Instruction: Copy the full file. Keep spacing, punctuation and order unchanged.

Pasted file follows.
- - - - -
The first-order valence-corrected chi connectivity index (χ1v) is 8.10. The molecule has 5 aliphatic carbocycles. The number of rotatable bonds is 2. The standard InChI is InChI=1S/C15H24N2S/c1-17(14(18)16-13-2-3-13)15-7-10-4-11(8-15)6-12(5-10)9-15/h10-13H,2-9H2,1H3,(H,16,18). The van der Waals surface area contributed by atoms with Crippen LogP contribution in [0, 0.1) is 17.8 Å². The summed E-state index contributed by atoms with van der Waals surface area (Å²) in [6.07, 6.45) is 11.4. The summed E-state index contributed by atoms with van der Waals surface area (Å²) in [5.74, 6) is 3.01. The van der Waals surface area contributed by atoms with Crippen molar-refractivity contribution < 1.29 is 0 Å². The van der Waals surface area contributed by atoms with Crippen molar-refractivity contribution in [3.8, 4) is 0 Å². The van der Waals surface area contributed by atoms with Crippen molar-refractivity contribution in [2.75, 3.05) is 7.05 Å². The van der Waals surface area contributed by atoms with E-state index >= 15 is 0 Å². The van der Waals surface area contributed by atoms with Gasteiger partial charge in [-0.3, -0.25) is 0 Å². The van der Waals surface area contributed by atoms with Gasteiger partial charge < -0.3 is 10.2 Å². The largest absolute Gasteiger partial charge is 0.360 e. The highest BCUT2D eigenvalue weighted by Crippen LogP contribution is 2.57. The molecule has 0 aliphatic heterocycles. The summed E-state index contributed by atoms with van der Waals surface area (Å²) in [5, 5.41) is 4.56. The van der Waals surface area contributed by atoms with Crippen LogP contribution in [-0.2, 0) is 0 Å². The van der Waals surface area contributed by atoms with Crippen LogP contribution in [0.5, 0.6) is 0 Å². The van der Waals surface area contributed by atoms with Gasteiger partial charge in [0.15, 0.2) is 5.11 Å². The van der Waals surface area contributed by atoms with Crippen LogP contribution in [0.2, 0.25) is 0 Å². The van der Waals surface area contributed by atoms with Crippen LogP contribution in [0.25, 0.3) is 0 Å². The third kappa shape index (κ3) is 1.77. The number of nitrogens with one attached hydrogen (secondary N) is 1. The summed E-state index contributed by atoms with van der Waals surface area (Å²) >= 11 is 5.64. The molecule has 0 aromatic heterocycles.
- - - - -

The first-order valence-corrected chi connectivity index (χ1v) is 8.10. The molecule has 5 aliphatic carbocycles. The number of rotatable bonds is 2. The standard InChI is InChI=1S/C15H24N2S/c1-17(14(18)16-13-2-3-13)15-7-10-4-11(8-15)6-12(5-10)9-15/h10-13H,2-9H2,1H3,(H,16,18). The van der Waals surface area contributed by atoms with Crippen LogP contribution in [0, 0.1) is 17.8 Å². The summed E-state index contributed by atoms with van der Waals surface area (Å²) in [6.07, 6.45) is 11.4. The summed E-state index contributed by atoms with van der Waals surface area (Å²) in [5.74, 6) is 3.01. The van der Waals surface area contributed by atoms with Crippen molar-refractivity contribution < 1.29 is 0 Å². The van der Waals surface area contributed by atoms with Crippen molar-refractivity contribution in [3.8, 4) is 0 Å². The van der Waals surface area contributed by atoms with Crippen molar-refractivity contribution in [2.75, 3.05) is 7.05 Å². The van der Waals surface area contributed by atoms with E-state index >= 15 is 0 Å². The van der Waals surface area contributed by atoms with Gasteiger partial charge in [-0.3, -0.25) is 0 Å². The van der Waals surface area contributed by atoms with Gasteiger partial charge < -0.3 is 10.2 Å². The largest absolute Gasteiger partial charge is 0.360 e. The highest BCUT2D eigenvalue weighted by Crippen LogP contribution is 2.57. The molecule has 0 aliphatic heterocycles. The summed E-state index contributed by atoms with van der Waals surface area (Å²) in [5, 5.41) is 4.56. The van der Waals surface area contributed by atoms with Crippen LogP contribution in [-0.2, 0) is 0 Å². The van der Waals surface area contributed by atoms with Crippen LogP contribution in [0.5, 0.6) is 0 Å². The van der Waals surface area contributed by atoms with Gasteiger partial charge in [0.15, 0.2) is 5.11 Å². The van der Waals surface area contributed by atoms with Crippen LogP contribution in [0.2, 0.25) is 0 Å². The van der Waals surface area contributed by atoms with Crippen LogP contribution in [0.25, 0.3) is 0 Å². The third kappa shape index (κ3) is 1.77. The number of nitrogens with one attached hydrogen (secondary N) is 1. The summed E-state index contributed by atoms with van der Waals surface area (Å²) >= 11 is 5.64. The molecule has 0 aromatic heterocycles.